Editor's note: Nina dos Santos is a news anchor and correspondent based in London. She is the host of CNN International's new business show, The Business View, which airs weekdays at 12pm CET. Follow her on Twitter.
London (CNN) -- Russia's beef with the west has escalated after the country banned fruit, vegetables, dairy and meat products from a host of Western nations including the U.S., Australia, Canada and those of the European Union.
And by hitting agriculture in particular, Russia has deliberately gone for a sector key to the EU's founding treaties -- one which evokes all sorts of emotive and divisive rhetoric.
As we have seen from the decades-long, fraught battles over reforming the bloc's most expensive scheme -- one which gobbles up some 40% of its budget -- food production has the capacity to get Europe's citizens pretty upset.
Spearheaded by France in the days of post-war shortages, the Common Agricultural Policy saw the then European Community granted the power to subsidize exports to give non-EU countries. That gave Russia, for instance, a taste for European produce.
It's a strategy that worked.
Two decades after the Iron curtain shut out the EU's goods completely, Russia is now the bloc's second largest consumer of foodstuffs after the U.S., taking $15.8 billion of foodstuffs annually.
Western brands have invested heavily in Russia and relied on the country as a key growth story they can sell to investors.
And while EU officials crunch the numbers to assess the impact of Europe's food sector, you can imagine CEOs of the region's biggest listed companies will be scrambling to find an alternative source to make up for those lost sales.
But Europe's agriculture policies could also cost its members dear if the Russia ban stays in force for its full one-year duration or even beyond that time frame.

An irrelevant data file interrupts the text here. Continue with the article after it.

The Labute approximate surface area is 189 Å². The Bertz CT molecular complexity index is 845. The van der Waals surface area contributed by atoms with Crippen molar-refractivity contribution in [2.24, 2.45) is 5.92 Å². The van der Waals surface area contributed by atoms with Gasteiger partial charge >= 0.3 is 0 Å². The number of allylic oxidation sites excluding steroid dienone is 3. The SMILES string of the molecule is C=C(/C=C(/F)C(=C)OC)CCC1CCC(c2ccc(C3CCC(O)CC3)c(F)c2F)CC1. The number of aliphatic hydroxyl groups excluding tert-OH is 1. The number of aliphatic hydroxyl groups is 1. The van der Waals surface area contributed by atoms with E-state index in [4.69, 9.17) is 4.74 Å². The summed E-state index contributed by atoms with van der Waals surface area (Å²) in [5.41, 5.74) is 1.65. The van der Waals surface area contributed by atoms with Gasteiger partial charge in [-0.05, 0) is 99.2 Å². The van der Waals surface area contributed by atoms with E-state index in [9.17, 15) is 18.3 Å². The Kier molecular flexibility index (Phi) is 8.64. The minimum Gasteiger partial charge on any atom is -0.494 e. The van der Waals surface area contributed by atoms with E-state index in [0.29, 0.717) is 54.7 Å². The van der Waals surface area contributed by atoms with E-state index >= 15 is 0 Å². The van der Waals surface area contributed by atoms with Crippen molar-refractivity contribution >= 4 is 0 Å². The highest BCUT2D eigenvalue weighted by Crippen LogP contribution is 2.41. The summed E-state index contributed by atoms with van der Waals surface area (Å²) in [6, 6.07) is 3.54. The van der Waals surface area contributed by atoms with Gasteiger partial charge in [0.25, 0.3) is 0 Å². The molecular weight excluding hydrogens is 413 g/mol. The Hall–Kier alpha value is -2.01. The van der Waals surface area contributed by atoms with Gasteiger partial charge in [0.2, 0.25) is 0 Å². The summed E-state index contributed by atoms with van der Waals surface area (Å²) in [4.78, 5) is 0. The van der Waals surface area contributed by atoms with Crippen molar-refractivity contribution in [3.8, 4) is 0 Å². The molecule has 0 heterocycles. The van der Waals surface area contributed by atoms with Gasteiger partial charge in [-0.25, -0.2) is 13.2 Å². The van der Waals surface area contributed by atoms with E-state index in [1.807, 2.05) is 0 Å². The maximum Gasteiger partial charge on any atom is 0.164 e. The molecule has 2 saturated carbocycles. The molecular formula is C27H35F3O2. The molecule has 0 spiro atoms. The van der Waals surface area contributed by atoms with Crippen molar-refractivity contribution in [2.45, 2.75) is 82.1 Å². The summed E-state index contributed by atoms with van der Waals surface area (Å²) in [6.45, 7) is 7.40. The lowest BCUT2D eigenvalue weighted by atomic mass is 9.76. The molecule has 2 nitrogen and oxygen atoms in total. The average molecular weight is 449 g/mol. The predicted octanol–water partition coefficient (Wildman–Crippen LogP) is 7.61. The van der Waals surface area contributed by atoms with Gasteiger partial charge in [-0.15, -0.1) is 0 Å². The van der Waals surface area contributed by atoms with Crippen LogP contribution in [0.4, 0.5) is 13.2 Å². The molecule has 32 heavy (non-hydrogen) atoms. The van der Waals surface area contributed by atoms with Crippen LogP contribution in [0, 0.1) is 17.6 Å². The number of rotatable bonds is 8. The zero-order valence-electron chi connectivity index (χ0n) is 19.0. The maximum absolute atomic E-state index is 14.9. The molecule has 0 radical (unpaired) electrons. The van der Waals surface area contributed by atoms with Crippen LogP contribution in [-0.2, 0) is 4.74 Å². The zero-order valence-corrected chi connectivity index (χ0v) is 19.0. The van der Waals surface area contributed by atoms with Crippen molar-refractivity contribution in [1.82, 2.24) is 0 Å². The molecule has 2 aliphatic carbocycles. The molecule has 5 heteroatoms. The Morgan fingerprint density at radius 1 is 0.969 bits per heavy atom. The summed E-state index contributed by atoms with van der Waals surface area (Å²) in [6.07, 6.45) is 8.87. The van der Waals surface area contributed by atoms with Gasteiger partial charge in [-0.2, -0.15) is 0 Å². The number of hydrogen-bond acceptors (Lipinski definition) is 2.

Why? Because if the sanctions cause a glut of food, the EU may be forced to buy up extra stocks to keep its farmers in business.
Yet in hitting the EU's agriculture sector, Russia is serving up just one dish on a menu that could include other damaging measures across an array of industries.
They would be measures designed to hit different EU countries in different ways -- pitting their individual economic interests against their supposed common goals.
Though Russia hasn't used its ultimate weapon, energy, in the fight yet. Curtailing Russia's gas flow to Europe would jeopardize Germany's manufacturing powerhouse and sanctions on cars and parts would hurt its sizeable automotive sector, which is already heavily geared towards Moscow for exports.
But it's not just Russia's retaliatory sanctions that have the propensity to cause discord among EU members.
Western sanctions on Russia's finance sector threaten London's City which has already put up a robust defense against interference from Brussels. Further talk of canceling France's multi-billion dollar warship contracts for Russia has left President Hollande indignant.
Tit-for-tat actions, such as the ones we have witnessed between Russia and the West, often have a way of balancing themselves out.
Russia is already making a show of seeking new food suppliers like Brazil to make up the shortfall. But setting up new trade relations will require time and effort before those items make it to supermarket shelves.
In the meantime, though it'll be hard cheese for EU's agriculture sector and Russia's consumers too.